In 1796, physician Edward Jenner got the idea to use milder cowpox virus on a child to stimulate immune response after he noticed milkmaids rarely got smallpox.
Wariness and outright hostility to vaccines did not start with COVID-19 , they date back to the 18th century when the first shots were given.
From real fears sparked by side effects, to fake studies and conspiracy theories, we take a look at anti-vax sentiment over the ages:
1796: First jab, first fears
Smallpox killed or disfigured countless millions for centuries before it was eradicated in 1980 through vaccination.
In 1796 the English physician Edward Jenner came up with the idea of using the milder cowpox virus on a child to stimulate immune response after he noticed milkmaids rarely got smallpox.
The process — coined “vaccinus” by Jenner (from cow in Latin) — was successful, but from the outset it provoked scepticism and fear.
Before Jenner a riskier method of inoculation known as “variolation” existed for smallpox, introduced to Europe from Ottoman Turkey by the English writer and wit Lady Mary Wortley Montagu.
1853: Mandatory shot
In Britain the smallpox vaccine became compulsory for children in 1853, making it the first-ever mandatory jab and triggering strong resistance.
Opponents objected on religious grounds, raised concerns over the dangers of injecting animal products, and claimed individual freedoms were being infringed.
A “conscience clause” was introduced in 1898 allowing sceptics to avoid vaccination.
1885: Pasteur and rabies
At the end of the 19th century, the French biologist Louis Pasteur developed a vaccine against rabies by infecting rabbits with a weakened form of the virus.
But again the process sparked mistrust and Pasteur was accused of seeking to profit from his discovery.
1920s: Vaccines heyday
Vaccines flourished in the 1920s — shots were rolled out against tuberculosis with the BCG in 1921, diphtheria in 1923, tetanus in 1926 and whooping cough in 1926.
It was also the decade that aluminium salts began to be used to increase the effectiveness of vaccines.
But more than half a century later these salts became the source of suspicion, with a condition causing lesions and fatigue called macrophagic myofasciitis thought to be caused by them.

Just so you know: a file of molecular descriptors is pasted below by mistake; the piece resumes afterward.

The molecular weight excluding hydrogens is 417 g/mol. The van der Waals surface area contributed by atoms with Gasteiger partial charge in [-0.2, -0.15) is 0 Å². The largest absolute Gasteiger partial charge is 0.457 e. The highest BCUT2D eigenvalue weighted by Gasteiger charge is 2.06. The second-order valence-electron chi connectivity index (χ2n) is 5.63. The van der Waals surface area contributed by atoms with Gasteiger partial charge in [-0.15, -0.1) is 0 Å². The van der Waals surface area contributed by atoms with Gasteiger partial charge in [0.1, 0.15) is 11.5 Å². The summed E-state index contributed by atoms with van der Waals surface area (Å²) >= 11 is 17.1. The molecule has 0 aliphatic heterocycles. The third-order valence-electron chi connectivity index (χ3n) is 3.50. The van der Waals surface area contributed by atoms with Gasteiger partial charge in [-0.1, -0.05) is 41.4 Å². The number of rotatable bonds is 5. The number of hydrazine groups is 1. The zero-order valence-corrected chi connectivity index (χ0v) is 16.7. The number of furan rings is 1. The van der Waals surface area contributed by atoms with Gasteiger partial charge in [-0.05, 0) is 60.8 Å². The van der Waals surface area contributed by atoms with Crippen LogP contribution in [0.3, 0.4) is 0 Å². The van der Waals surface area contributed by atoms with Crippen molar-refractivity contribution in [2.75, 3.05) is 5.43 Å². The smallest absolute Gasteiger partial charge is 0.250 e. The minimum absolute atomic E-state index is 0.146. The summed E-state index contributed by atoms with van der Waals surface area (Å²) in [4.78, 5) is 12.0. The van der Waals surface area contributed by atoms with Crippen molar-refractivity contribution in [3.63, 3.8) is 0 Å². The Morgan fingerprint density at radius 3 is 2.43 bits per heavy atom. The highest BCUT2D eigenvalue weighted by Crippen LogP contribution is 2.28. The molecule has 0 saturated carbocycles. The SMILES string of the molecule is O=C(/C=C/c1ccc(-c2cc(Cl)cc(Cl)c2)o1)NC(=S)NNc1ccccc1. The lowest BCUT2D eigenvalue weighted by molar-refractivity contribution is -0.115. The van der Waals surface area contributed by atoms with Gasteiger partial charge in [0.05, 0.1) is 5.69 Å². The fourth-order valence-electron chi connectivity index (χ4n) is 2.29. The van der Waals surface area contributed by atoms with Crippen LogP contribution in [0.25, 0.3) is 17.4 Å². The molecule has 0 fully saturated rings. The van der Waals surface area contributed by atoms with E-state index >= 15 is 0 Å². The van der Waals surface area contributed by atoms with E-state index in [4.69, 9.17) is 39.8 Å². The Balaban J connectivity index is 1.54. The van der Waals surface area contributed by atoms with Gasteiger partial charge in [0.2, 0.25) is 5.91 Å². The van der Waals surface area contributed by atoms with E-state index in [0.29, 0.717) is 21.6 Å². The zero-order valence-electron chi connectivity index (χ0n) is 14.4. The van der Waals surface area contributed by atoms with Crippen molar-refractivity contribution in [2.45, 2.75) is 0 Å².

1998: Fake autism study
A study published in the top medical journal The Lancet in 1998 suggested there was a link between autism and the measles, mumps and rubella shot known as the MMR vaccine.
The paper by Andrew Wakefield and colleagues was revealed years later to be a fraud and retracted by the journal, with Wakefield struck off the medical register.
Despite subsequent studies demonstrating the absence of any such link, the bogus paper is still a reference for anti-vaxxers and it left its mark.
Measles killed 207,500 people in 2019, a jump of 50 percent since 2016 with the World Health Organization warning that vaccine coverage is falling globally.
2009: Swine flu scare
The discovery in 2009 of “Swine flu”, or H1N1, caused by a virus of the same family as the deadly Spanish flu, caused great alarm.
But H1N1 was not as deadly as first feared and millions of vaccine doses produced to fight it were destroyed, fuelling mistrust towards vaccination campaigns.
Matters were made worse by the discovery that one of the vaccines, Pandemrix, raised the risk of narcolepsy.
Of 5.5 million people given the vaccine in Sweden, 440 had to be compensated after developing the sleep disorder.
2020: Polio conspiracy theories
Eradicated in Africa since August 2020 thanks to vaccines, polio is still a scourge in Pakistan and Afghanistan where the disease, which causes paralysis in young children, remains endemic.
Anti-vaccine conspiracy theories have allowed it to continue to destroy lives.
In Afghanistan, the Taliban banned vaccine campaigns, calling them a Western plot to sterilise Muslim children.